Movie fans love an unlikely action hero. It’s easy to forget that legends like Bruce Willis and Liam Neeson were better known for other genres before they started to take out bad guys, but even the most ardent Bob Odenkirk fan would admit seeing him in this type of movie is a surprise. In many ways, that’s the point of the film, and a quirk that made it a modest hit as cinemas opened up in America.
The Breaking Bad favourite plays Hutch Mansell, a suburban father with a very familiar, frustrating daily routine. What most in his life don’t suspect is that he used to be an ‘Auditor’, a highly trained assassin for government agencies. When his home is invaded and he is derided by his community for not fighting the robbers, something cracks in Hutch and he blows off some steam by getting his stolen valuables back and beating up a bus load of louds on the way home. The problem is, those louts are connected to a powerful Russian gangster (Aleksei Serebryakov), meaning Hutch will have to go back to his old persona to keep his family safe.
The film covers some conceits that have always been of interest to mainstream cinema. The film borrows from the John Wick formula heavily, as a former one-man army is pushed back into action by a relatively minor offense. However, there’s also elements of the vicarious vigilantism that make Taken and its many clones a success, and the compelling idea of a middle-class worker giving up his humdrum life and doing something extraordinary. From annihilating drunk louts on the bus to punching your cocky brother-in-law in the gut, it’s a parade of wish fulfilment for White, middle-class fathers everywhere.
The particulars of the film are less important than the manner in which it is executed, and in that sense Nobody gets the job done. Director Ilya Naishuller, who made 2015’s POV shoot-em-up Hardcore Henry, delivers the blood you’ve paid to see set to a soundtrack of golden oldies. He brings glee to the slow-motion ballet of violence, and the unusual sight of the man most know as Saul Goodman becoming an action hero. The script is packed with funny asides (“you brought a lot of shotguns”, “you brought a lot of Russians!”) and makes sure the story moves at pace, never becoming anything less than a lot of fun.
Equally joyous is Odenkirk, playing a man who seems to enjoy being pushed too far. From his mid-film monologue to a group of heavies, it’s clear that pretending to be a regular guy was the thing that filled him with dread. While most action leads resist the call to arms, he needs very little provocation. As the limbs flail and bodies pile, the camera makes sure to focus on the big, goofy smile on Hutch’s face. He’s having the time of his life, which allows you to do the same.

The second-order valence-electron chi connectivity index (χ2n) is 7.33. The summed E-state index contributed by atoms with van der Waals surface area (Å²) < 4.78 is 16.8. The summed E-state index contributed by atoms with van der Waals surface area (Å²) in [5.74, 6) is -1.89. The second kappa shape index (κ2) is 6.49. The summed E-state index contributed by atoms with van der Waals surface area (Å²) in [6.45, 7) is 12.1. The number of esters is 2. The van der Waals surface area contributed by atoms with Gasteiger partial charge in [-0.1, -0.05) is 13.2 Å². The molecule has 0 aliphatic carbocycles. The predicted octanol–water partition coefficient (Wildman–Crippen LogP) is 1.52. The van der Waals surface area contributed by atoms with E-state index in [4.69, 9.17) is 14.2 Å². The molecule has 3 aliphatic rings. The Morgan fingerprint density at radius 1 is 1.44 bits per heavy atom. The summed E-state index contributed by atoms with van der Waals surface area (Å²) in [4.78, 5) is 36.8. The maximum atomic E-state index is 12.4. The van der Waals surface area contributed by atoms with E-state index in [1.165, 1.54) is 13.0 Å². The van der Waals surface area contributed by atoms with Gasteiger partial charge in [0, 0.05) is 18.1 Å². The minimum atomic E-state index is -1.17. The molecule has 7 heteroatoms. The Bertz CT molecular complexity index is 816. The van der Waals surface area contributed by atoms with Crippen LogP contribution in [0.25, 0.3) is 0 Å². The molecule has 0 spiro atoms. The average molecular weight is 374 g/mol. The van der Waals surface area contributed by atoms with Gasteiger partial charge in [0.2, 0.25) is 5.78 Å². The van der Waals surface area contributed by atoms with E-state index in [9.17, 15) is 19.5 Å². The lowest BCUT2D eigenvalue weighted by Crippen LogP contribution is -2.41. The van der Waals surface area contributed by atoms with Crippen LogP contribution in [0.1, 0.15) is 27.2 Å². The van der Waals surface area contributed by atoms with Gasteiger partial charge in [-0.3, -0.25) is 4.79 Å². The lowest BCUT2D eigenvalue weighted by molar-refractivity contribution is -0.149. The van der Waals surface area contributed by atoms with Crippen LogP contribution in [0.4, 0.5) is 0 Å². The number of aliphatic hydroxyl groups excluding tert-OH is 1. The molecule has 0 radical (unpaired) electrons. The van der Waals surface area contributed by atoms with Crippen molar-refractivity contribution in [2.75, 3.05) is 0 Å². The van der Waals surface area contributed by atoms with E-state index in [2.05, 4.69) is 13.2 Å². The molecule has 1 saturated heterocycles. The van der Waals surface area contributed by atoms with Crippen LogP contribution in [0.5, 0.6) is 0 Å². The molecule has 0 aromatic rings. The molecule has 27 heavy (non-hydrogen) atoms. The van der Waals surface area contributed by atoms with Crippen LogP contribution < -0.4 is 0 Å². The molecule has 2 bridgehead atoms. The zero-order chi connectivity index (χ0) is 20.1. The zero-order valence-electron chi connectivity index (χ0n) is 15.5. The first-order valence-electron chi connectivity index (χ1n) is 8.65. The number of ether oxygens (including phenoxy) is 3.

The rest of the Nobody cast can at best be described as broadly sketched. Serebryakov’s coke sniffing, Russian mobster is a character you will have seen many times in many movies of this type. He’s there to be the end of level boss for Hutch, and beside a peculiar running gag about one of his subordinates being Black and Russian, there isn’t much to him. The same can be said for Connie Nielsen as Hutch’s wife Becca, who spends most of her screen time shooting concerned glances at her husband.
There are some treats, chiefly Christopher Lloyd as Hutch’s father, who clearly has a similar past. If you don’t get at least a little bit of joy from watching Doc Brown do some damage, this really isn’t the film for you. Bond alum Colin Salmon has fun in one scene as a contact named The Barber, and RZA brings a lot of energy as a voice from Hutch’s past.
Just as Godzilla V Kong, A Quiet Place II, and Cruella have all thrived from people wanting a more straightforward experience on their return to cinemas, Nobody will thrill people who fancy some violent laughs. It’s perhaps best summed up by Lloyd’s assessment of his son’s handiwork – “excessive, but glorious!”
Nobody is in cinemas from 9th June.